A Georgia school system will restrict transgender students to using a single-stall restroom after the superintendent received death threats and the girls’ restroom was vandalized.
Carlton Wilson, the superintendent of schools for Pickens County, which is located about 60 miles north of Atlanta, says he reversed course on a policy allowing transgender students to use facilities that match their gender identity, in large part because of threats from parents who opposed the change.
He says the controversy over the restroom policy also lead to an incident involving harassment, in which a juvenile was charged with disorderly conduct after making threats on social media. In addition, someone vandalized the girls’ bathroom with graffiti.
On Monday, hundreds of parents — most of them opposed to the pro-transgender restroom policy — packed a school board meeting to voice their opposition, with some heckling Wilson and members of the school board and threatening to defeat them in upcoming elections.
At that meeting, Wilson noted that, depending on the outcome of an appeals court decision regarding a lawsuit brought by a transgender Florida high school student over bathroom access, the district might be forced to adopt the pro-transgender policy anyway.
If the district refused, it could be sued and forced to expend significant sums of money to defend its biological-sex-based policy in court. But that argument was unconvincing to most parents in attendance at the meeting.
“The way some called [me] names has been embarrassing and disappointing to me, and that’s hard to get over,” Wilson told Atlanta ABC affiliate WSB-TV in an interview.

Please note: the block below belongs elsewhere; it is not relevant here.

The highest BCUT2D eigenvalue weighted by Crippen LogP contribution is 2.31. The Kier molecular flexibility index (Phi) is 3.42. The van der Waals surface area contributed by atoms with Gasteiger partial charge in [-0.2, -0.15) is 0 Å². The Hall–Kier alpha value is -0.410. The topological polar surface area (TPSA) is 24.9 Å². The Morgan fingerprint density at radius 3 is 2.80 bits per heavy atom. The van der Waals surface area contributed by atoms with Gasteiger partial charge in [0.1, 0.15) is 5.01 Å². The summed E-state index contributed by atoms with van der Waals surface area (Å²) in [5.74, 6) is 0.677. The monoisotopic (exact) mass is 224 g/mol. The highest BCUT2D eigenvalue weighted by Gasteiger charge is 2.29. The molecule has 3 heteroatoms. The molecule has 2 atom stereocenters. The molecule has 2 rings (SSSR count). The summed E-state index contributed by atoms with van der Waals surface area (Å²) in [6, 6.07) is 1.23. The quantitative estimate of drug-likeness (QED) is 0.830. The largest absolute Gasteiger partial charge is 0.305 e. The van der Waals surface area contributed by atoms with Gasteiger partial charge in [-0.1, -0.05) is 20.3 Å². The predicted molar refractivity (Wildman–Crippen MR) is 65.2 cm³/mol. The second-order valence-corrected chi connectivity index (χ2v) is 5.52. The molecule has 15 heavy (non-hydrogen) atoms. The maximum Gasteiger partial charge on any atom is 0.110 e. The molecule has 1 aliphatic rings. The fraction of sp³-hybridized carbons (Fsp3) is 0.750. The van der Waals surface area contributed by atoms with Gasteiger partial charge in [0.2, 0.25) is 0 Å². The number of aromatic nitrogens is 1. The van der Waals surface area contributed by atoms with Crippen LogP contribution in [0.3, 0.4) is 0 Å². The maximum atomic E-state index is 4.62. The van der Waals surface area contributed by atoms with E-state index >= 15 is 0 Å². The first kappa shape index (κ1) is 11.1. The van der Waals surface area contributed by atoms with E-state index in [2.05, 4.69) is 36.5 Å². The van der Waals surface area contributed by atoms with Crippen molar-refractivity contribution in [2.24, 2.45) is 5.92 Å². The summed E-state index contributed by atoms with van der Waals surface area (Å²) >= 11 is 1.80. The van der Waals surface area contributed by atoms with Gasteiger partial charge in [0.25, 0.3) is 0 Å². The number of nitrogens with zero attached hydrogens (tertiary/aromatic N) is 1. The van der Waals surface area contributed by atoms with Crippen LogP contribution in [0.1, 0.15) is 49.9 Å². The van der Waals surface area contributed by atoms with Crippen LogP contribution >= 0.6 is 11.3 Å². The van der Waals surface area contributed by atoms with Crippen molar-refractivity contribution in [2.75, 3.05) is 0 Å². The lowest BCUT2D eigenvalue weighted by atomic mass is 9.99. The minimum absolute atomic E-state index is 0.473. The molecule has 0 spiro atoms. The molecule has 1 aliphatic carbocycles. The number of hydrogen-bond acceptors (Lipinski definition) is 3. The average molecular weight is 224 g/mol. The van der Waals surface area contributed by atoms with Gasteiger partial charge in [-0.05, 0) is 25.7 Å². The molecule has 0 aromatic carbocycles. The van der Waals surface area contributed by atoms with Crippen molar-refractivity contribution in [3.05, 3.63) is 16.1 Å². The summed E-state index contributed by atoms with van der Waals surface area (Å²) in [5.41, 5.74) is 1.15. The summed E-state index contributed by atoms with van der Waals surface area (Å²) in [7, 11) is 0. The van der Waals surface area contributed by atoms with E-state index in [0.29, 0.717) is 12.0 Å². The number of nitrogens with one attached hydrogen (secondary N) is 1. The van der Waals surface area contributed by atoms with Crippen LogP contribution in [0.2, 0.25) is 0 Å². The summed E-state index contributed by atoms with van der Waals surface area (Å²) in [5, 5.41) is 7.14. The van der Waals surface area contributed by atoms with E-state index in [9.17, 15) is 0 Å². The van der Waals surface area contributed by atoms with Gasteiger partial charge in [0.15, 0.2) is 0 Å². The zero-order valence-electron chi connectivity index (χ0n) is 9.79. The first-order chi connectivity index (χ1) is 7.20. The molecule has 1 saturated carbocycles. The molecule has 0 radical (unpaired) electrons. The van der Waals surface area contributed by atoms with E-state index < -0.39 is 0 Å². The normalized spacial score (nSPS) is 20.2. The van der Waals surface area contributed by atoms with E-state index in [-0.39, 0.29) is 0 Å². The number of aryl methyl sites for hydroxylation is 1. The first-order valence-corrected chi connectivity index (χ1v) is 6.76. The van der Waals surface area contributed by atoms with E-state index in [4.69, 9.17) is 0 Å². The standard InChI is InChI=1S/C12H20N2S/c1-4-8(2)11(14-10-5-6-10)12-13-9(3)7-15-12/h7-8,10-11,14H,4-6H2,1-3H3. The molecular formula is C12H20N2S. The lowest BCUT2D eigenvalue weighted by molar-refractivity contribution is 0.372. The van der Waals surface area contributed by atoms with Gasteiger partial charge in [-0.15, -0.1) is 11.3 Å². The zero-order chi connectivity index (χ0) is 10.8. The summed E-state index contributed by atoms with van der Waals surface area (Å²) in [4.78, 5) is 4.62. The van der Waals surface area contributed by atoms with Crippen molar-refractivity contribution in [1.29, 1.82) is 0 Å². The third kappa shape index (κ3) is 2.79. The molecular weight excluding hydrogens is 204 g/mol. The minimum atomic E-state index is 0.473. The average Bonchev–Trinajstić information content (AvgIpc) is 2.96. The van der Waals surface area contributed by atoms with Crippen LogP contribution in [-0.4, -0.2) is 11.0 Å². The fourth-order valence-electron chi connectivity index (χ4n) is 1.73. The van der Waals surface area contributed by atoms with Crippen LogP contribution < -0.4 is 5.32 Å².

He claims that one person told him: “You know, situations like this brings (sic) out crazy people from both sides, and sometimes people die.”
Given the outcry and unrest over the restroom policy, Wilson said he called an emergency meeting of the school board, which voted to withdraw the policy, meaning transgender students have the option of using single-stall restrooms if they do not wish to use the facilities matching their assigned sex at birth.
Kino Stanfield, a transgender alumnus of Pickens County High School, says the problem with that policy, as it existed when he was a student, was that there were so few single-stall restrooms in the school that he was often late to class if he had to travel across campus to find and use them.
“Me, personally, I didn’t feel comfortable using the teacher’s bathroom because they were nice teachers, but they didn’t understand,” Stanfield says.
The school board members have declined to comment on the policy or its revocation.
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